The image looks fairly impressive. Just like the SD edition the colorized version translated less frequent digital artifacts - or so it appears. In direct comparison to the SD - the 1080p Blu-ray is far superior in regards to color, contrast and detail. It still shows some digital artifacts though. This package is essentially exactly the same as the 50th Anniversary Edition SD that came out in July, but it is 1080p (as opposed to 480p). The beauty is that it is the same price but obviously better in terms of the image and audio.



Screen Captures comparing color vs. black and white versions.










Audio: With the video bumped from the SD - so is the audio as the BRD has had the Dolby TrueHD 5.1 touch. It is pretty strong, certainly eclipsing the SD. The Ymir cries still seem appropriately distant and occasionally touching while separation was noted in some of the artillery fire. The audio is supported with a host of subtitles - preparing the region 0 blu-ray disc to be sold in many countries - we have optional subs in English (CC), English, French, Spanish, Portuguese, Chinese, Korean, or Thai.

NOTE: A point off for not offering the original mono as an option.


Extras: Duplicated from the 50th Anniversary Edition SD  - we are given nothing new - but still I'm not complaining about the effort put into the supplements. Firstly, we have a super entertaining audio commentary by Ray Harryhausen, Dennis Muren, Phil Tippett, and Arnold Kunert, then a nostalgic featurette: "Remembering 20 Million Miles to Earth" (27:05) with Harryhausen giving us a lot of detail of some of his other work as well as 20 Million... . There is a brief, 10 minute, featurette on the colorization process, a Tim Burton interview with Ray Harryhausen for almost a half hour and a delightful interview with actress Joan Taylor (about 20 minutes). There is some original ad artwork, another featurette - this time on Advertising for 20 Million Miles to Earth and Other B-movies (about 20 minutes and quite cool), a final featurette: "David Schecter: Movie Music's Unsung Hero" (running 22 minutes) and a video photo gallery.  


BOTTOM LINE: Well, there was no way I wasn't getting this film in high-definition and the color edition is certainly enticing - even for purists. It does exactly as I was expecting - it looks and sounds superior - simply put the best way to see this film on your digital home theater. I can't help but tout the colorized but having the option is the ideal package.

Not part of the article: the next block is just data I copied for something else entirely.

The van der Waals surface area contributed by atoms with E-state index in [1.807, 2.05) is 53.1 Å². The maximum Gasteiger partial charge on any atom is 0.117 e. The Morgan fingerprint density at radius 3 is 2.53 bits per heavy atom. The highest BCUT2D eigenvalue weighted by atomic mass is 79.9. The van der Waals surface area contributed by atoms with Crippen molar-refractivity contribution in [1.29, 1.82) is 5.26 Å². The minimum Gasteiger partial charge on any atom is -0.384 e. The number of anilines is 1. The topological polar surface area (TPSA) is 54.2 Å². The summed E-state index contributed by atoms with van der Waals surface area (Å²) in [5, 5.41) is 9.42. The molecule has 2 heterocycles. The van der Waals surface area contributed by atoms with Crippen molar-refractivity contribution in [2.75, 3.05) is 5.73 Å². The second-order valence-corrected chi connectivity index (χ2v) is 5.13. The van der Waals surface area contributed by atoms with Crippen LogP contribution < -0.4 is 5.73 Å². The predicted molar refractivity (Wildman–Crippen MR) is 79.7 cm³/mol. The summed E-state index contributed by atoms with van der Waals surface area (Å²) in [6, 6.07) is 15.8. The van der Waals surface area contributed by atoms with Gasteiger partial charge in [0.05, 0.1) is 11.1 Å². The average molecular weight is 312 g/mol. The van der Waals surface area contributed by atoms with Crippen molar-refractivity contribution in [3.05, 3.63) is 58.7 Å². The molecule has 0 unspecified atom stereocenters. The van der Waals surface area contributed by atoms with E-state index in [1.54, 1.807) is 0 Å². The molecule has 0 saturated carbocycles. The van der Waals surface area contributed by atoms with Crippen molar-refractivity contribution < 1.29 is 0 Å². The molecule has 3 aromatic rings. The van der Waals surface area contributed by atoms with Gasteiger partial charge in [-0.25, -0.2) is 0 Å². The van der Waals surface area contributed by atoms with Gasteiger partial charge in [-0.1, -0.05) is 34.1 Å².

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Introduction: Hello, fellow Beavers! I have been interested in film since I viewed a Chaplin festival on PBS when I was around 9 years old. I credit DVD with expanding my horizons to fill an almost ravenous desire to seek out new film experiences. I currently own approximately 5600 DVDs and have reviewed over 3000 myself. I appreciate my discussion Listserv for furthering my film education and inspiring me to continue running DVDBeaver. Plus a healthy thanks to those who donate and use our Amazon links.

Although I never wanted to become one of those guys who focused 'too much' on image and sound quality - I find HD is swiftly pushing me in that direction. So be it, but film will always be my first love and I list my favorites on the old YMdb site now accessible HERE.  

Gary's Home Theatre:
Samsung HPR4272 42" Plasma HDTV
Toshiba HD-A2 HD-DVD player (firmware upgraded)

Sony BDP-S300 1080p Blu-ray Disc Player (firmware upgraded)
Sony DVP NS5ODH SD-DVD player (region-free and HDMI)
Harmon Cardon DD/DTS receiver
Ascent (main) + Boston Acoustics (centre, rear, subwoofer) speakers (5.1)

Gary W. Tooze